Heathrow rail link will stop at Clapham Junction

August 7, 2009 at 10:56 am 5 comments

Author: Cyril Richert

Heathrow Aiport have asked the government for permission to develop a new rail link from Terminal 5 to Waterloo (estimated cost £350-400m). Services would operate to Reading, Guildford and London Waterloo and would be in addition to those already operating on these lines. At the same time, some Heathrow Express services would be extended through Heathrow Terminal 5 to Staines.

Two services an hour will link Waterloo to Heathrow with 10-carriage trains stopping at Clapham Junction (and Richmond,
Twickenham, Feltham and Staines). Given the importance of this service large numbers of people will want to change at CJ to use this service – including people transferring from Heathrow to Gatwick.

Airtrack scheme

BAA held two stages of consultation on the proposals (from February to
April 2008 and the second stage from October to December 2008) for people in the surrounding of Staines town centre where most of the work will take place. Result and comments can be read here.

A series of public exhibitions were held in Staines, Stanwell Moor, Feltham, Egham, Richmond and Wokingham. We regret that none was organised in Clapham Junction (nor did I see any news included in the latest edition of Brightside distributed last week actually).

Time line:

  1. 24 July 2009: Draft Transport and Works Act Order application submitted
  2. 18 September 2009: Closing date for submissions of objections [*]
  3. Early 2010: Potential Public Inquiry
  4. Late 2010: TWA powers granted
  5. Early 2011: Possible start of works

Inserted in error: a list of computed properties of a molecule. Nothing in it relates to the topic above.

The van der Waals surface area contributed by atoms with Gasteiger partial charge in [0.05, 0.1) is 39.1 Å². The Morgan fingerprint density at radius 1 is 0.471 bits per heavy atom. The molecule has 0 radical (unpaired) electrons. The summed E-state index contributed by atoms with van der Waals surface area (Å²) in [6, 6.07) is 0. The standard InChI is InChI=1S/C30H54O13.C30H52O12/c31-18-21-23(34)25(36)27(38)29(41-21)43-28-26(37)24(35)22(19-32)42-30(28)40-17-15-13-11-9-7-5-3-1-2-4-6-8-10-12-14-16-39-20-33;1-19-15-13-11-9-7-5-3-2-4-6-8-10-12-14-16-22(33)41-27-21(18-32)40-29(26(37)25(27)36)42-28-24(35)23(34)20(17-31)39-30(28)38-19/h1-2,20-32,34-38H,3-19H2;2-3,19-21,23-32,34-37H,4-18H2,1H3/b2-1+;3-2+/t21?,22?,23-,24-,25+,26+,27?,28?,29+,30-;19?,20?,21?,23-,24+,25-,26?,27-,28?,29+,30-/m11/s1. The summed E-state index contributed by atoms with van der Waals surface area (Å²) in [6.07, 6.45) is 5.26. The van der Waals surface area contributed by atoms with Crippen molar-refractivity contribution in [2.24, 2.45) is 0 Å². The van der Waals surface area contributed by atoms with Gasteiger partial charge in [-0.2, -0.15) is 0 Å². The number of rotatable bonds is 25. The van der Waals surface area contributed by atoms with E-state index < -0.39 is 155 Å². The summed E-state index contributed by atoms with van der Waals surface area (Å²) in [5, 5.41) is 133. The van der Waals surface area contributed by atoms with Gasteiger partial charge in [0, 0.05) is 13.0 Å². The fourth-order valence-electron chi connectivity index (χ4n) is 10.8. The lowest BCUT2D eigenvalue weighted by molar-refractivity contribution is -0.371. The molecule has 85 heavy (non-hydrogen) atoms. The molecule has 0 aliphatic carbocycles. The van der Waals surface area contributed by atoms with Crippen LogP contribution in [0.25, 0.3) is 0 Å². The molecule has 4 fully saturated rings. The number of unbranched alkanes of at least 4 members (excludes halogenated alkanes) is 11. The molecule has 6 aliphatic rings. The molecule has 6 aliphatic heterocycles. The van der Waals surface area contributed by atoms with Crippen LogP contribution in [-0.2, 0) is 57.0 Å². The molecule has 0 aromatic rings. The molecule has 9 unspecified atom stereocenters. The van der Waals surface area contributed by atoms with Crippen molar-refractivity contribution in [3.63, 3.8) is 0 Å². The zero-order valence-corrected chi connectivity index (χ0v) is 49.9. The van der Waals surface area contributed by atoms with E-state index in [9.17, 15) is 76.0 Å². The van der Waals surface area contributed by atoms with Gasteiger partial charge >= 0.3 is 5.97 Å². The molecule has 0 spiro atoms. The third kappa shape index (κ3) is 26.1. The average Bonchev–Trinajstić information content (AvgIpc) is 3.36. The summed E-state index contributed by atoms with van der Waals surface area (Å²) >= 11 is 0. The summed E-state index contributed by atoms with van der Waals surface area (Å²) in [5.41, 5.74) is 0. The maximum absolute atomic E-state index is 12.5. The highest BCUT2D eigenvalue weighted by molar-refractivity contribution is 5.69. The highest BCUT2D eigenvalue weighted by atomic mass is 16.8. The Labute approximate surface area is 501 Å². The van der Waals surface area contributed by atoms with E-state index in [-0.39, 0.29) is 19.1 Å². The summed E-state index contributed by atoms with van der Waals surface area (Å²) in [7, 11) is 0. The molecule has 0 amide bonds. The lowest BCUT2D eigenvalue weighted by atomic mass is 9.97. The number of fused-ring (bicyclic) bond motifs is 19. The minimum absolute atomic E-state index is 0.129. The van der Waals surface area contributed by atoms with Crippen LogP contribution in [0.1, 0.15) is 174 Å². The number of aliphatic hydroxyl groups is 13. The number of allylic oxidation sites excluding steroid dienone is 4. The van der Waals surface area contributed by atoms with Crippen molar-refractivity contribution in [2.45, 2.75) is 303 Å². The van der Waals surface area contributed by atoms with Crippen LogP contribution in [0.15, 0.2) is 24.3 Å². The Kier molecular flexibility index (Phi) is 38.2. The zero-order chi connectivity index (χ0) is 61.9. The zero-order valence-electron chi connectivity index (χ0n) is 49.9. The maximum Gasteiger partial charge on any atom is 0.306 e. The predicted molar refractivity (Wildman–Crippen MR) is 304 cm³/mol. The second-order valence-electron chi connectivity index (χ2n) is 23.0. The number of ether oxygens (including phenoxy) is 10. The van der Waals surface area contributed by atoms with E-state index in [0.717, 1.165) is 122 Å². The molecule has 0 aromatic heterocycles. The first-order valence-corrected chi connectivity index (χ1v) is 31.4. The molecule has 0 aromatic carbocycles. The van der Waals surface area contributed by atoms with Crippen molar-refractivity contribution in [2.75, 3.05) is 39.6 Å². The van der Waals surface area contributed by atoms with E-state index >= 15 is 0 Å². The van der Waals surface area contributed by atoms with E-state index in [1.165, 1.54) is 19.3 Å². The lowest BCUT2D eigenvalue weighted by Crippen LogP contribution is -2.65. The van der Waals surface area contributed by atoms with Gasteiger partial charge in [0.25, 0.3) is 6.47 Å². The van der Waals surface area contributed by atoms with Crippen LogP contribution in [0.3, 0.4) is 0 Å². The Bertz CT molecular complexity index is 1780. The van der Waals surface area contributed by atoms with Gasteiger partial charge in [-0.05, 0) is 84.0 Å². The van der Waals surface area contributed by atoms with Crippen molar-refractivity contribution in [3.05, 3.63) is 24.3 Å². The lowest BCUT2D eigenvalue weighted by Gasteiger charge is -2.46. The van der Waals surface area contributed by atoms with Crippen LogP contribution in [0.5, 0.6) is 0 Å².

6. Late 2014: Heathrow Airtrack services operating

After the announcement of the go ahead for the East London Line to CJ, this is yet more evidence of the increasing necessity to improve the station with an appropriate development plan!

[*] Letters of support, representations and objections to the application must be lodged within 56 days to the Secretary of State for Transport c/o Transport and Works Act Orders Unit, Department for Transport, 9/09 Southside, 105 Victoria Street, London, SW1E 6DT or email transportandworksact@dft.gsi.gov.uk. All correspondence should clearly state your name and postal address.

Advertisements

Entry filed under: Clapham Junction.

Boris backs council on hotel scheme Asda is planning a mezzanine

5 Comments

  • 1. Charles Bowyer  |  August 20, 2009 at 10:23 am

    I heartily support the proposal for a rail link going south of Heathrow – to Clapham Junction and Waterloo among others.

  • 2. lydia harding  |  August 20, 2009 at 11:31 am

    I second Charles’ comment, yes please for the rail link to Heathrow from Clapham Junction.

  • 3. barbara  |  August 20, 2009 at 12:21 pm